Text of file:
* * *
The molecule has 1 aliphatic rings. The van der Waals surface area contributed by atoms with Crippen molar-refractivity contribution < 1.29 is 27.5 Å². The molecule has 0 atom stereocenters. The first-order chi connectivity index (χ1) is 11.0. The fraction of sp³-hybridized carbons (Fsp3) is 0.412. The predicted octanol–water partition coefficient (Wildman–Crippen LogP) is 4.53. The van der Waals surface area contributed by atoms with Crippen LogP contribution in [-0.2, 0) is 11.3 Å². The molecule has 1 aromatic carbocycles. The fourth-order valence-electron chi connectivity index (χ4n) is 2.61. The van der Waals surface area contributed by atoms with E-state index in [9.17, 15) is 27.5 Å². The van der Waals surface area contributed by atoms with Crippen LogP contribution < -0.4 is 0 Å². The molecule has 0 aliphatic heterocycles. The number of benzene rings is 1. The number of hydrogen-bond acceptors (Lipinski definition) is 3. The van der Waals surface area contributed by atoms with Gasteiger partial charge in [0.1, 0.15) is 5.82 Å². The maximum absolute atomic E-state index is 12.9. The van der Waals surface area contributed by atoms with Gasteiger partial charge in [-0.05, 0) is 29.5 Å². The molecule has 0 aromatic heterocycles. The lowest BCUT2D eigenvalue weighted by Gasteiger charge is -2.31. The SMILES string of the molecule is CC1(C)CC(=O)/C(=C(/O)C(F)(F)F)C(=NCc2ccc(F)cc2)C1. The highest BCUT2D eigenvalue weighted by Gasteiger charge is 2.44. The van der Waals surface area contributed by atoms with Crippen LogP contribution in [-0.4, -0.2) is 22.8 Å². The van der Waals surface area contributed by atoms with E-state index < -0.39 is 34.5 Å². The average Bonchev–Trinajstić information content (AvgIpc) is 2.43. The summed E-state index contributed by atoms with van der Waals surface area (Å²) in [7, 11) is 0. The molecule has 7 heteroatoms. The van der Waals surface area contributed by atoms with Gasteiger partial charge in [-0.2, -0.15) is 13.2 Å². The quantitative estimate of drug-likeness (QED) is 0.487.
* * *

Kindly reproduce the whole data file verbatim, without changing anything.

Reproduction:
The molecule has 1 aliphatic rings. The van der Waals surface area contributed by atoms with Crippen molar-refractivity contribution < 1.29 is 27.5 Å². The molecule has 0 atom stereocenters. The first-order chi connectivity index (χ1) is 11.0. The fraction of sp³-hybridized carbons (Fsp3) is 0.412. The predicted octanol–water partition coefficient (Wildman–Crippen LogP) is 4.53. The van der Waals surface area contributed by atoms with Crippen LogP contribution in [-0.2, 0) is 11.3 Å². The molecule has 1 aromatic carbocycles. The fourth-order valence-electron chi connectivity index (χ4n) is 2.61. The van der Waals surface area contributed by atoms with E-state index in [9.17, 15) is 27.5 Å². The van der Waals surface area contributed by atoms with Crippen LogP contribution < -0.4 is 0 Å². The molecule has 0 aliphatic heterocycles. The number of benzene rings is 1. The number of hydrogen-bond acceptors (Lipinski definition) is 3. The van der Waals surface area contributed by atoms with Gasteiger partial charge in [0.1, 0.15) is 5.82 Å². The maximum absolute atomic E-state index is 12.9. The van der Waals surface area contributed by atoms with Gasteiger partial charge in [-0.05, 0) is 29.5 Å². The molecule has 0 aromatic heterocycles. The lowest BCUT2D eigenvalue weighted by Gasteiger charge is -2.31. The SMILES string of the molecule is CC1(C)CC(=O)/C(=C(/O)C(F)(F)F)C(=NCc2ccc(F)cc2)C1. The highest BCUT2D eigenvalue weighted by Gasteiger charge is 2.44. The van der Waals surface area contributed by atoms with Crippen LogP contribution in [-0.4, -0.2) is 22.8 Å². The van der Waals surface area contributed by atoms with E-state index < -0.39 is 34.5 Å². The average Bonchev–Trinajstić information content (AvgIpc) is 2.43. The summed E-state index contributed by atoms with van der Waals surface area (Å²) in [7, 11) is 0. The molecule has 7 heteroatoms. The van der Waals surface area contributed by atoms with Gasteiger partial charge in [-0.2, -0.15) is 13.2 Å². The quantitative estimate of drug-likeness (QED) is 0.487.